A class action lawsuit was filed Thursday by six Florida A&M University students against the state of Florida.
Their claim is the state has not been giving FAMU, an HBCU (Historically Black College and University), equal funds or resources when compared to what other universities are getting, including Florida State University.
The complaint, filed in U.S. District Court for the Northern District of Florida, seeks a jury trial.
The students’ complaint adds that the alleged funding being held back from FAMU since the late 1980s is over $1.3 billion.
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"It's something that's been worked on for quite a while, but then there have also been all these recent things that have gone on with the housing issues and the athletic department issues, so it all came to a head," said Barbara Hart, an attorney and principal at Grant & Eisenhofer.
Hart is one of the lawyers representing the students, along with attorney Joshua Dubin from New York and a few others from the plaintiffs' law firm Grant & Eisenhofer.
Hart referred to FAMU's issues with room shortages before the start of the fall semester, pest infestations, student athletes facing ineligibility and the athletics department's incomplete staff, saying that they all reflect the university's underfunding problem.
"The lack of fair funding over time just compounds the problem," Hart added during a phone call with the Democrat Thursday. "We did our research, it all came together, the clients felt very strongly about it and we're moving forward."
As the six students — Britney Denton, Nyabi Stevens, Deidrick Dansby, Fayerachel Peterson, Alexander Harris and another student who is not identified — are plaintiffs of the case, the defendants being addressed are the Board of Governors, retiring State University Chancellor Marshall Criser III and the state of Florida.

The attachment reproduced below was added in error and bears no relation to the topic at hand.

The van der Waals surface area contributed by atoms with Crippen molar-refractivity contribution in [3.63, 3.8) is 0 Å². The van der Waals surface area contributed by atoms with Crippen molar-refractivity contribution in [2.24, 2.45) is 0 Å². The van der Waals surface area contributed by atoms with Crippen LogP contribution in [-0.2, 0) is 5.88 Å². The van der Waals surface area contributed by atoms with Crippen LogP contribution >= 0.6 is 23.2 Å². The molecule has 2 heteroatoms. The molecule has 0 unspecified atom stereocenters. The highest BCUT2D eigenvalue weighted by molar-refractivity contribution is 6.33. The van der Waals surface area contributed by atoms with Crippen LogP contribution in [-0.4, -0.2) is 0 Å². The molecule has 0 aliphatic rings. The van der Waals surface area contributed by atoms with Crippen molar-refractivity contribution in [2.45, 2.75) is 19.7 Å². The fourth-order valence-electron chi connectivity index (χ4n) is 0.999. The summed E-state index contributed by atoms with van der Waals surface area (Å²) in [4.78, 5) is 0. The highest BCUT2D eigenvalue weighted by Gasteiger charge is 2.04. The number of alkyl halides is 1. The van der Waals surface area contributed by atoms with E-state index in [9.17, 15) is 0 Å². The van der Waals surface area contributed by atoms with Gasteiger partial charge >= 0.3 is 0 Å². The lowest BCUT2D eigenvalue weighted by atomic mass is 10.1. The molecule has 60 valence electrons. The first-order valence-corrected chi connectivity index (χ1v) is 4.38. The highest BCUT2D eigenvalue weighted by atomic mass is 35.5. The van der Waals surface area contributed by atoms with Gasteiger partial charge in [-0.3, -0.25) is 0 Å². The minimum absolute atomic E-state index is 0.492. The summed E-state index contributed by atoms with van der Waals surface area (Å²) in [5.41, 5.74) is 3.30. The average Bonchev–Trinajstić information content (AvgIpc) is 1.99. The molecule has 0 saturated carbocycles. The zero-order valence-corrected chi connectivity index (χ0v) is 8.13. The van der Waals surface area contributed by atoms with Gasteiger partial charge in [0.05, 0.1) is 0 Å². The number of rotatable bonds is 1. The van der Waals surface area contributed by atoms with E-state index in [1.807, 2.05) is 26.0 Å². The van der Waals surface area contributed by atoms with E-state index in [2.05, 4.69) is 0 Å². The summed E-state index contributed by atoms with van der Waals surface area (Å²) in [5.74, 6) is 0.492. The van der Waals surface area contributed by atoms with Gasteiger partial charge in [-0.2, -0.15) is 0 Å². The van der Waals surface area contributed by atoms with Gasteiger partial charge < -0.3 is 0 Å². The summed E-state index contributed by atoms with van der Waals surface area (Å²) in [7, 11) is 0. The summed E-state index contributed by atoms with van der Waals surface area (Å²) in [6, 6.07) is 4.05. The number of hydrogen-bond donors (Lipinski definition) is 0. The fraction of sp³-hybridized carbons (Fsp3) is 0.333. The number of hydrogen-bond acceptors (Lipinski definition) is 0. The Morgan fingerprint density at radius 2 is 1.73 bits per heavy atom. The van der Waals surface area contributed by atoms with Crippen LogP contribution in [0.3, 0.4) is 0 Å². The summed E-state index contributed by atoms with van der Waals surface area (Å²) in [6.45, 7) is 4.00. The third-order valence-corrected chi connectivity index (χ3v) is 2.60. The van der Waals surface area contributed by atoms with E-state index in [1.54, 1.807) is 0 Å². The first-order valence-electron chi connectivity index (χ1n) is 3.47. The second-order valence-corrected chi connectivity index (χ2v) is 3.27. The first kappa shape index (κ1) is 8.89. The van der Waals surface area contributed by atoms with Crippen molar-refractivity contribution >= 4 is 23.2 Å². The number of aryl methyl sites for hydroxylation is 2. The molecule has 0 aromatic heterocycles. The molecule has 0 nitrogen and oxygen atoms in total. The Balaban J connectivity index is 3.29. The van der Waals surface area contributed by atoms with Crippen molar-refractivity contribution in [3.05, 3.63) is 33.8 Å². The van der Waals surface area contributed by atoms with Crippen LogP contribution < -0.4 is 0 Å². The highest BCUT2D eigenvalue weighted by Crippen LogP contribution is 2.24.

A spokesperson for the State University System said it is the department's policy to refrain from commenting on pending litigation.
Among the six student plaintiffs are juniors with majors in psychology, math education, engineering and music industry, a first-year graduate student in chemistry and Denton, a Doctor of Pharmacy candidate.
“Our school has always made a little go a long way, but we shouldn’t have to," Denton said in a prepared statement. "There are bright and determined people here who deserve the same level of support and quality of resources as FSU next door or any other state school in Florida. We’re proud to be here, and we want Florida to be proud to support us, and other HBCUs, equally.”
In their complaint, the students accuse the state of perpetuating a racially segregated higher education structure for years.
“Throughout its history and up to the present day, Florida has purposefully engaged in a pattern and practice of racial discrimination, principally through disparate funding, that has prevented HBCUs, including FAMU, from achieving parity with their traditionally White institution (‘TWI’) counterparts,” the complaint says.
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The students highlighted what they believe are failures of Florida's education system — the duplication of FAMU's academic programs at FSU regarding the joint FAMU-FSU College of Engineering, the lack of carrying out FAMU capital enhancement plans and underfunding the university in general.
The historical underfunding of public HBCUs across the country is a hot-button issue generating great debate, especially with the resurgence of growth at HBCUs, the upward social mobility of its graduates and increased Black political representation.
Maryland state legislators last year settled a 15-year-old federal lawsuit that accused the state of providing inequitable resources to its four HBCUs. Morgan State University will receive $24 million in the 2023 fiscal year, Bowie State University, $16.8 million; University of Maryland Eastern Shore, $9.7 million and Coppin State University $9 million.
FAMU, which has been ranked the top HBCU in the nation for the fourth year in a row by the U.S. News and World Reports, is also one of the largest historical Black universities in the country with a current enrollment of 9,029 students.
"The students love their school, and they want their school to be properly funded," Hart told the Democrat. "They can see and experience the way in which it's not as well funded as the school across the tracks at FSU."
Contact Tarah Jean at email@example.com or follow her on twitter @tarahjean_.
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This article originally appeared on Tallahassee Democrat: FAMU students sue Florida alleging state underfunds university